The Best Ways to Fend Off Brassy Hair

Rachel Krause
Photo: ImaxTree

Photo: ImaxTree

No matter how hard we work to keep our color intact—or, for that matter, how much money we spend to keep it intact—brassy hair happens to the best of us. If your color has taken a turn for the “undesired warmth,” there are a few things you can do to get it back in fighting shape without heading straight for the salon. Done mindfully, you can even use these tips to help prevent brass from occurring in the first place.

Use a purple conditioner.
Cool purple tones are your most crucial allies in the battle against brass. The principle couldn’t be more basic: Purple is directly opposite yellow on the color wheel. When hair gets brassy, it takes on a yellowish tone, so the purple helps to cancel out those warm tones in a big way. The easiest way to get toning benefits at home is with a tinted conditioner. Purple shampoos are easier to find, but they can be extremely drying to hair, which is why we recommend their conditioning counterparts instead. Davines Alchemic Conditioner in Silver ($28.50, is a deep, rich purple shade that, left on for five minutes, will solve most brass-related woes.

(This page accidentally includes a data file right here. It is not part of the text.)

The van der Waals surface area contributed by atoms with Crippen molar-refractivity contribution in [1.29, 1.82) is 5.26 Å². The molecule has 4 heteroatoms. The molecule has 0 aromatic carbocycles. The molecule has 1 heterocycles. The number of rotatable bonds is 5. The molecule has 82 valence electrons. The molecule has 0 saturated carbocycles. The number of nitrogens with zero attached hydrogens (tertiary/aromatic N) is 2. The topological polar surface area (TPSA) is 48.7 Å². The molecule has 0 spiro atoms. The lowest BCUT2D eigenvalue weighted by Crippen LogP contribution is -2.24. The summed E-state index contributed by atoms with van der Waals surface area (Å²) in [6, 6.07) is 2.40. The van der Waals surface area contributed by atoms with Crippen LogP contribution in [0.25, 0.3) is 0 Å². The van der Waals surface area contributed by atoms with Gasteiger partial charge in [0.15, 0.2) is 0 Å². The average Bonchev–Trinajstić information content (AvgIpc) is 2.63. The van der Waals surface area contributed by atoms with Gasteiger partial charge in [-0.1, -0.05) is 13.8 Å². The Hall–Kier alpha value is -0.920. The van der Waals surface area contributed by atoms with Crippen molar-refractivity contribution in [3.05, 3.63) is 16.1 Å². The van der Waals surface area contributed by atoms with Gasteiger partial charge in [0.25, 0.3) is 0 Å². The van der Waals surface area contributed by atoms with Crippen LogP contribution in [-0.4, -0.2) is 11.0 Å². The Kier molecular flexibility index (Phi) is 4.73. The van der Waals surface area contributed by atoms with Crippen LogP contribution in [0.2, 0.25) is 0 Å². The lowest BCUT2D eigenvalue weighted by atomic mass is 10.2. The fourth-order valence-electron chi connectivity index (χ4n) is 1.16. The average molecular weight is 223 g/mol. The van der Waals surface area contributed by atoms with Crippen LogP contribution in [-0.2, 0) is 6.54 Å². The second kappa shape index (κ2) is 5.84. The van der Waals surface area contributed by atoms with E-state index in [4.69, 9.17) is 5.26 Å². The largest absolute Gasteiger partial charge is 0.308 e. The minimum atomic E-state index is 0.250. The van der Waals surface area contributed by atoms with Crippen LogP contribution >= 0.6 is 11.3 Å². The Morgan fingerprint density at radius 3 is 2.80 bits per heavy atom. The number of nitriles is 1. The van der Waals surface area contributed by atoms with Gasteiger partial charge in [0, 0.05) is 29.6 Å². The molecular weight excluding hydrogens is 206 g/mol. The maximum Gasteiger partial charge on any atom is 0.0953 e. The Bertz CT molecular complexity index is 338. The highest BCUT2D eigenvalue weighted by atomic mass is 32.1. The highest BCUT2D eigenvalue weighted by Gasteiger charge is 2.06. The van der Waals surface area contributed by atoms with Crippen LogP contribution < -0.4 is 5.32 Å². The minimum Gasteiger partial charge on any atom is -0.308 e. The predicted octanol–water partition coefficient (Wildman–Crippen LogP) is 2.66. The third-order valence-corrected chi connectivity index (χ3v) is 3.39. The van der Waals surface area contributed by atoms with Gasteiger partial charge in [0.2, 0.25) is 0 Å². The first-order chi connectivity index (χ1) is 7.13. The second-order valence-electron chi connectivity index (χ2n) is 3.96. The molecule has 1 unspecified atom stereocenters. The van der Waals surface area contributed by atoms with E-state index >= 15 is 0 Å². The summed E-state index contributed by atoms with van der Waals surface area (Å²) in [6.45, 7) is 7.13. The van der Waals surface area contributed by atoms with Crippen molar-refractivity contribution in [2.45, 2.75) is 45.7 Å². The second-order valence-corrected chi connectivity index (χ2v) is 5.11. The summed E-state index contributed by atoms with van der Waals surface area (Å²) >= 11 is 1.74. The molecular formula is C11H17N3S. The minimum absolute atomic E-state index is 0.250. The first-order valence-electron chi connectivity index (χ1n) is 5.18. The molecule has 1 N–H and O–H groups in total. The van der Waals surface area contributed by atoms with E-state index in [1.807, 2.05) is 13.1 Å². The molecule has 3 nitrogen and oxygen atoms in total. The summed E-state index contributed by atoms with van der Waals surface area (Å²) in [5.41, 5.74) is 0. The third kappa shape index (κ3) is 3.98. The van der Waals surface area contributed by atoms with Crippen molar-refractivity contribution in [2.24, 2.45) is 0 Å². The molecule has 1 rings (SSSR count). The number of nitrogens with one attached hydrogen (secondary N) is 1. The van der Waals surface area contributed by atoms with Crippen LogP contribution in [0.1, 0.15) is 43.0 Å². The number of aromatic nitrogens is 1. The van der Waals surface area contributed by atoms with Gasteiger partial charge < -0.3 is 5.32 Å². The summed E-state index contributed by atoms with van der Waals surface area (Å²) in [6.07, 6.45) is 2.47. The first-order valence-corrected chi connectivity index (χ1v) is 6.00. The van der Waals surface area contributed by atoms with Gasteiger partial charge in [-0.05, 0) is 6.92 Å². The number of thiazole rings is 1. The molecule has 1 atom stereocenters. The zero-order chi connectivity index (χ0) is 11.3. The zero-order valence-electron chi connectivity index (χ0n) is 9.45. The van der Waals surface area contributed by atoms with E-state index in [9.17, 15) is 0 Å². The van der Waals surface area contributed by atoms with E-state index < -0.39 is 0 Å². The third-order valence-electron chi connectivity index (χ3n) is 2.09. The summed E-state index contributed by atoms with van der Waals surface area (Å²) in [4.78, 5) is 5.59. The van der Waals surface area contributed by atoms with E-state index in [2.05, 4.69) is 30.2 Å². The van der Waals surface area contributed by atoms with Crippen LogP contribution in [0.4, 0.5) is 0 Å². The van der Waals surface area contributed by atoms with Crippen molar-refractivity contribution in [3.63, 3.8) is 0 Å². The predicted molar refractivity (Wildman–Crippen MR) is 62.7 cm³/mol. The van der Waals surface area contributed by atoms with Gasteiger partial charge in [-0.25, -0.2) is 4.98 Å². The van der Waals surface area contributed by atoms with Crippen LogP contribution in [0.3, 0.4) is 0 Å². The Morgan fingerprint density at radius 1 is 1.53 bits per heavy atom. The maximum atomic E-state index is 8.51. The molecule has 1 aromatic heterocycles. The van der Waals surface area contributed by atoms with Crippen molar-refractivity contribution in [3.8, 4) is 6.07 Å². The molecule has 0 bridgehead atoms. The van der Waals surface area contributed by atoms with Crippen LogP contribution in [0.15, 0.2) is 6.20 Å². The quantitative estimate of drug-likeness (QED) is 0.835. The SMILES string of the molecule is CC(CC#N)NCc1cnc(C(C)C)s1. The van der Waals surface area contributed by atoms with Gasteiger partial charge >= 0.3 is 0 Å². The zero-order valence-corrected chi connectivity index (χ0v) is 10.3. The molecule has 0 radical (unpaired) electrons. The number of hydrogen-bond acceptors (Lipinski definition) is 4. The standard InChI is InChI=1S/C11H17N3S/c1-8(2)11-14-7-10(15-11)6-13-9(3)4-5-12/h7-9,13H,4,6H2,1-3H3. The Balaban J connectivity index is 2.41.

Invest in a water filter.
Mineral deposits from hard water in your shower could be to blame for your color turning brassy. It may sound like there’s nothing you can to do address the problem—short of moving, of course—but attaching a water filter to your shower head can help to minimize the minerals in your water before they make it to your head. Filters aren’t cheap, but it may just be worth the investment, especially if you’re noticing other unpleasant side effects from your hard water, like dry skin or rashes. Try T3 Source Showerhead Filter ($130,

Apply a toner.
Toning your own hair requires a bit more handiwork, if not a beauty school degree. Toners are often performed at the salon post-coloring and, if necessary, between colorings as well. If you can’t make it to the colorist’s chair, you can take the DIY approach, but since you’re working with peroxide, albeit at a low volume, it comes with a little bit more risk. Like purple conditioner, toner provides contrasting colors that work to counteract brassiness, but toner actually deposits color for a longer-lasting result.

Stay out of the sun… and the pool.
Summer is a rough time for bottle blondes, because UV exposure and chlorine are pretty much the two biggest causes of unwanted brassiness. There are certain sacrifices one must make for fresh-looking hair color, and sometimes fun is one of them. In an ideal world, those of us with highlights and otherwise lightened hair would avoid sun exposure and chlorine entirely, but it’s easier said than done. You can help protect your hair from losing its desired tone by using a UV protectant like Bumble & bumble Hairdresser’s Invisible Oil Heat/UV Protective Primer ($26, before you hit the beach. Saturating your hair with tap water or conditioner before you go in the water fills your hair’s cuticle so that it will absorb less of the bad stuff, which helps to minimize brassiness from salt water or chlorine.

Read more: 4 DIY Ways to Lighten Hair Color Naturally

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